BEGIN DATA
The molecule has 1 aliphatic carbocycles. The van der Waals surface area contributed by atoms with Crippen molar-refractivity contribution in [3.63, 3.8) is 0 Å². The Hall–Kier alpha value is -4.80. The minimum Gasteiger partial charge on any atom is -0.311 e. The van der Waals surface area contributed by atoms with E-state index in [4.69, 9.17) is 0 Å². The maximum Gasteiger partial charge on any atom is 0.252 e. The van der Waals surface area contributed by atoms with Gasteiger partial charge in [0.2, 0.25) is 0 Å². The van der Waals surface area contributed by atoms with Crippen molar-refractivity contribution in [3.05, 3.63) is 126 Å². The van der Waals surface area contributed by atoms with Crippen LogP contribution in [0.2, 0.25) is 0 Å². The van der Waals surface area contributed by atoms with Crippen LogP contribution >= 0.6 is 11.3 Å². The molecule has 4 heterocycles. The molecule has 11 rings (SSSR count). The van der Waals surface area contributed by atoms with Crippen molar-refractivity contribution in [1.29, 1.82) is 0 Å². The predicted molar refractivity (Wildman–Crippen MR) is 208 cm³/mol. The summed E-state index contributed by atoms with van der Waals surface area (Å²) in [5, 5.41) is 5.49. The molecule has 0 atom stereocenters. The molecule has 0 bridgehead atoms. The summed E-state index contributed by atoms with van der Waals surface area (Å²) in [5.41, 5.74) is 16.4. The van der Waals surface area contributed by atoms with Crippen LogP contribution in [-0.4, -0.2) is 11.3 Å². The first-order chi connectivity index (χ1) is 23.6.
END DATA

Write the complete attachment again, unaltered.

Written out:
The molecule has 1 aliphatic carbocycles. The van der Waals surface area contributed by atoms with Crippen molar-refractivity contribution in [3.63, 3.8) is 0 Å². The Hall–Kier alpha value is -4.80. The minimum Gasteiger partial charge on any atom is -0.311 e. The van der Waals surface area contributed by atoms with E-state index in [4.69, 9.17) is 0 Å². The maximum Gasteiger partial charge on any atom is 0.252 e. The van der Waals surface area contributed by atoms with Gasteiger partial charge in [0.2, 0.25) is 0 Å². The van der Waals surface area contributed by atoms with Crippen molar-refractivity contribution in [3.05, 3.63) is 126 Å². The van der Waals surface area contributed by atoms with Crippen LogP contribution in [0.2, 0.25) is 0 Å². The van der Waals surface area contributed by atoms with Crippen LogP contribution >= 0.6 is 11.3 Å². The molecule has 4 heterocycles. The molecule has 11 rings (SSSR count). The van der Waals surface area contributed by atoms with Crippen molar-refractivity contribution in [1.29, 1.82) is 0 Å². The predicted molar refractivity (Wildman–Crippen MR) is 208 cm³/mol. The summed E-state index contributed by atoms with van der Waals surface area (Å²) in [5, 5.41) is 5.49. The molecule has 0 atom stereocenters. The molecule has 0 bridgehead atoms. The summed E-state index contributed by atoms with van der Waals surface area (Å²) in [5.41, 5.74) is 16.4. The van der Waals surface area contributed by atoms with Crippen LogP contribution in [-0.4, -0.2) is 11.3 Å². The first-order chi connectivity index (χ1) is 23.6.